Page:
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I have a dataset in following format:


Movie ID | Actors | Director | language | ReleaseYear | Genre

1 | Anil Kapoor;Manisha Koirala;Jackie Shroff;Anupam Kher;Danny Denzongpa;Pran | Vidhu Vinod Chopra | hin | 1994 | Drama;Romance;Patriotic


As you can see the columns Actors and Genre has multiple values. I need to perform cluster analysis on this dataset. I don't know what would the best way to deal with such data. I am thinking of two possible solution(don't know if it is a correct approach for this type of problem)--

  1. Split the column, say, 'Actors' into multiple columns e.g. Actors 1, Actor2,..., and then perform the cluster anylysis.
  2. Row split i.e. convert a single row of data into multiple rows each row for one value of columns like 'Actors' and 'Genre'.

Please suggest me the best way to deal with such data for cluster analysis.

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You need to rethink your approach. Rather than "what can I code to make things work", you need to ask "what is the right thing to do, and how can I implement this".

Clustering is hard (easy to run, hard to get good results).

Clustering non-continuous data is even harder.

The reason why people create a lot of false results here is because you have infinitely many way to weight different values and attributes, and essentially you can get almodt any result you want just by playing around with parameters. Don't let yourself be lured by the common hack of "one hot encoding" everything; it just shows that people don't (want to) know what they are doing.

To get a reliable result, you need to be very clear on your assumptions, such as "I assume all actors are equally representative, and the overlap as measured by Jaccard is a good indicator of similarity" (I would disagree here, actors should be weighted). Then you need to do the same thing with genres. Here it is even more questionable hos to compute dimilarity of genres. And after that, you need to combine all these different similarities into one. That is probably the hardest step, and will involve even more weighting parameters.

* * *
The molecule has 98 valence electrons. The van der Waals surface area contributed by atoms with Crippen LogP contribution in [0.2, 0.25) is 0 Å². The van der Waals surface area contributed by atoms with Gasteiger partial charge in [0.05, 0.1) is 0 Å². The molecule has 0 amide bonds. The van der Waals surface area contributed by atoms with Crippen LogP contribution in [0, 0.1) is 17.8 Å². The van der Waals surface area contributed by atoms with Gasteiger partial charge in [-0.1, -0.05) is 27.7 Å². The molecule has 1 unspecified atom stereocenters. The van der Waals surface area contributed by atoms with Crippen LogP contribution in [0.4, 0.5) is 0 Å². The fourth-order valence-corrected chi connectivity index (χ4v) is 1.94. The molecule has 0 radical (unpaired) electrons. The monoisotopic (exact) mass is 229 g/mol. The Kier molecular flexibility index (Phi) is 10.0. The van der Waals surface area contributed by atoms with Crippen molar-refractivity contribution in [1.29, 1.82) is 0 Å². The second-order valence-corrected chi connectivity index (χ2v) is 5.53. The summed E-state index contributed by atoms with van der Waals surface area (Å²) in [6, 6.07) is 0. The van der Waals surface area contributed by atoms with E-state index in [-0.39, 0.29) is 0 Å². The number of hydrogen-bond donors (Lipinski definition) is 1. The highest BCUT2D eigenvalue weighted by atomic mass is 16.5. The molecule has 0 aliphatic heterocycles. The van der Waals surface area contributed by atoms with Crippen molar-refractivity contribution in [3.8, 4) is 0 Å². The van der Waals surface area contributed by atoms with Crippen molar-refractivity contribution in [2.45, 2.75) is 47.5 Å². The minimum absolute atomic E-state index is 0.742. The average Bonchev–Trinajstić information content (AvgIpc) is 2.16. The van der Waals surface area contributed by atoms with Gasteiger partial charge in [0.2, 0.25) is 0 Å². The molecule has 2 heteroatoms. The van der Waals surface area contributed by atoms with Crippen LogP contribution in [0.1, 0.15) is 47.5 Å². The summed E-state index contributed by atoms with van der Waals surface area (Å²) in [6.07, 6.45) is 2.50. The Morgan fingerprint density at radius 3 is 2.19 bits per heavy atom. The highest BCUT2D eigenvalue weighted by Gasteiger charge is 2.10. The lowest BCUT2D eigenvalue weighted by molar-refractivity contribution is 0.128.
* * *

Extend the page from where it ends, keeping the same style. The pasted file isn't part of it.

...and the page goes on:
All in all, I'd say: whatever you do, the clustering is not statistically sound. It's too many parameters chosen without even a good reason (yet a proof) that this way is better than another way of choosing them. In particular, you will never know if there is an even better clustering with different parameters.

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You should create multiple new columns - one column per actor and then set it to 1 if respective actor is present in the movie, 0 otherwise. Same for genres. It is called one hot encoding and ensures that data is treated as categorical instead of continuos.

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  • $\begingroup$ This should be the accepted answer, since it is actually answering the question. $\endgroup$ – Pablo Suau Oct 7 '16 at 8:42
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Going with one hot encoding will work but it will increase your dimensions. What I suggest is that you should replace the label by its frequency. And if you want to use one hot encoding then you first find the labels that are rare in your data and combine all of them into one label and then apply one hot encoding, this will help you to control your dimensionality.

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You can try One hot encoding (Dummy variables). If you are on Python, Pandas library has get_dummies() function.

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